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§ LXXXIV. In the former style, the sound of one tone is sustained until the next is struck; thus blending them together. In the latter, the time of the notes is not completed, but an interval of silence follows them, which must equal in duration the full time of the note itself.

NOTE.-Sacred music should more generally partake of the Staccato than the Legato style; it gives greater distinctness to the articulation of words, and affords opportunity for keeping more steady and correct time. The habit of singing in a drawling and monotonous manner which is sometimes common in choirs, can be prevented more effectually by adopting to a reasonable extent, the Staccato style of performance than by any other means.

EXAMPLES. Legato.

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EXAMPLES.

Written.

Do Re Mi

Fa Sol La

Si. Do Do Si La Sol Staccato.

Written.

Performed.

Performed.

CHAPTER XV.

ORNAMENTAL NOTES.

LXXXV. Those notes in music which are not essential to the formation of a regular Melody, or which are not included in the Harmony of a piece, are called Passing, or Ornamental Notes.

§. LXXXVI. Appoggiature. When a note is preceded by a passing note, the latter is called an Appoggiature. It borrows its time from the principal note which follows, of which it usually takes half its value; but when it occurs in the form of a Cadence, its duration becomes more lengthened. The Appoggiature is expressed by a diminutive note, and is always on the accented part of the measure.

§ LXXXVIII. Shake. The Shake (tr) is produced by the alternate repetition of two conjoint sounds; the principal note and the next above. § LXXXIX. A Shake, to be correct and effective; must combine rapidity and brilliancy of execution. The place where they are most commonly introduced, is on the note preceding the final one in a cadence. § XC. The Shake is not in character with the simplicity of Church music, but the practice of it is highly important to give flexibility to the voice, and render it controllable.

§ XCI. There are several kinds of shakes; but two however are much used; the transient, and continued shake, the latter of which is most

common.

§ XCII. The transient shake is generally used 'where the melody descends in conjoint intervals.

Written.

fr tr tr tr

EXAMPLE. Performed,

EXAMPLE.

Written.

Performed.

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NOTE.

For example of the transient shake, see Haydn's "Creation," Solo; "On mighty pens;" at the passage" Calls the tender Dove his mate," &c.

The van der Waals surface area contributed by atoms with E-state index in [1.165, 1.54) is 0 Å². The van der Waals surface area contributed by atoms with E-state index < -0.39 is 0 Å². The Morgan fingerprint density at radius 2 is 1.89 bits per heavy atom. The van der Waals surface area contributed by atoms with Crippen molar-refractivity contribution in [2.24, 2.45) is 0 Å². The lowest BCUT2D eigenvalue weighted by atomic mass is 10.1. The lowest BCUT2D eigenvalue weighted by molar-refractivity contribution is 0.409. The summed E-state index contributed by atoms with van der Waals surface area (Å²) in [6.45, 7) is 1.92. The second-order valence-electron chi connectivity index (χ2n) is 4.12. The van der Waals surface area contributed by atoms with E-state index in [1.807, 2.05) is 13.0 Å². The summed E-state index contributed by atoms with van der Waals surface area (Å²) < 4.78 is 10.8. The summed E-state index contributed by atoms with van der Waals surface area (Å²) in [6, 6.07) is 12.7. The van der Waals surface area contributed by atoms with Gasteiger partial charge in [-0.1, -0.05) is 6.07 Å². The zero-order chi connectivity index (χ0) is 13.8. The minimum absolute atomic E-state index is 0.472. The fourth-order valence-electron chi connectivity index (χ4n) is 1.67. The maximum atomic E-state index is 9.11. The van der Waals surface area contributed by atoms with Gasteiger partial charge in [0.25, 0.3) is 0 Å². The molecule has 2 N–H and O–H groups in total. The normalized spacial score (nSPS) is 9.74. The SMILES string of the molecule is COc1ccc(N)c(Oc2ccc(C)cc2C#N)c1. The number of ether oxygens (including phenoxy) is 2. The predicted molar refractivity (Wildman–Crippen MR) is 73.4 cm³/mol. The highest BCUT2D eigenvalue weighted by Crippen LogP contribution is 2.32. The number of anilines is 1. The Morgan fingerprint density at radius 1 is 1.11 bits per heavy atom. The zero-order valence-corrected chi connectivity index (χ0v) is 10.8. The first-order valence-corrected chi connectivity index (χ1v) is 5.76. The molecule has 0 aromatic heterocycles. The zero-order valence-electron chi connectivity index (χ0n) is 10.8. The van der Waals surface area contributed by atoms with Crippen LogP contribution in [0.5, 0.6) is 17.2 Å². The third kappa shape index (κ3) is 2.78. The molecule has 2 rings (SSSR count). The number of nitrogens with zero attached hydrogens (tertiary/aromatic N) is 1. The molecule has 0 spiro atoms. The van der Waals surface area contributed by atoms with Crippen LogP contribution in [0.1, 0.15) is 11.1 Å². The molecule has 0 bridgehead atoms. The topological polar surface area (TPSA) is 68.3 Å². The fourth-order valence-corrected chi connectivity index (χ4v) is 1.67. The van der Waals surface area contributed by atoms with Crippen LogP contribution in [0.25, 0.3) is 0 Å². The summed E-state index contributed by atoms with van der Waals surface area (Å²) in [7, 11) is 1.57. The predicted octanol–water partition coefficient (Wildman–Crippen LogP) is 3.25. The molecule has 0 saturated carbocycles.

§ XCIII. The continued shake has the same duration as that of the note upon which it is made, and ends with a Turn.

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XCVII. Portamento Di Voce, or Portamento, (Ital.) signifies a carrying of the voice from one tone to another in a close and connected manner, so as to blend the sound.

§ XCVIII. The Portamento, when executed by a skillful performer, is one of the most delicate and beautiful ornaments in music; but is extremely difficult of proper execution.

XCIX. The term Portamento Di Voce, like Staccato, or Legato, belongs to the class of Styles of performance. There are but few tunes which will admit of its application; although it is quite common to hear it attempted to music in general, without regard to its character.

C. Ornaments of no kind should be attempted 'in music even when they are found to occur, unless they can be executed in a manner to give proper effect. And while few of them should have a place in Church. music, the practice of them is highly essential in other respects to give style and elegance of performance.

CHAPTER XVI.

GENERAL REMARKS UPON SINGING.

§ CI. Expression, is of no less importance in singing than Elocution is to reading or speaking.

SCII. To sing with expression, requires a knowledge and observation of those principles in music and language, upon which a correct taste is founded-The proper use and control of the voice, a distinct articulation of words, and strict attention to the rules of accent and emphasis, together with a thorough acquaintance with the science of music, constitute the chief requisites to good singing.

SCIII. The Voice. The necessary qualities of the Musical Voice are fulness, flexibility and purity. To acquire these, it is important to practice the Swell and Explosive tone. In the former, great care is necessary to avoid changing the quality of tone. To prevent this, the organs

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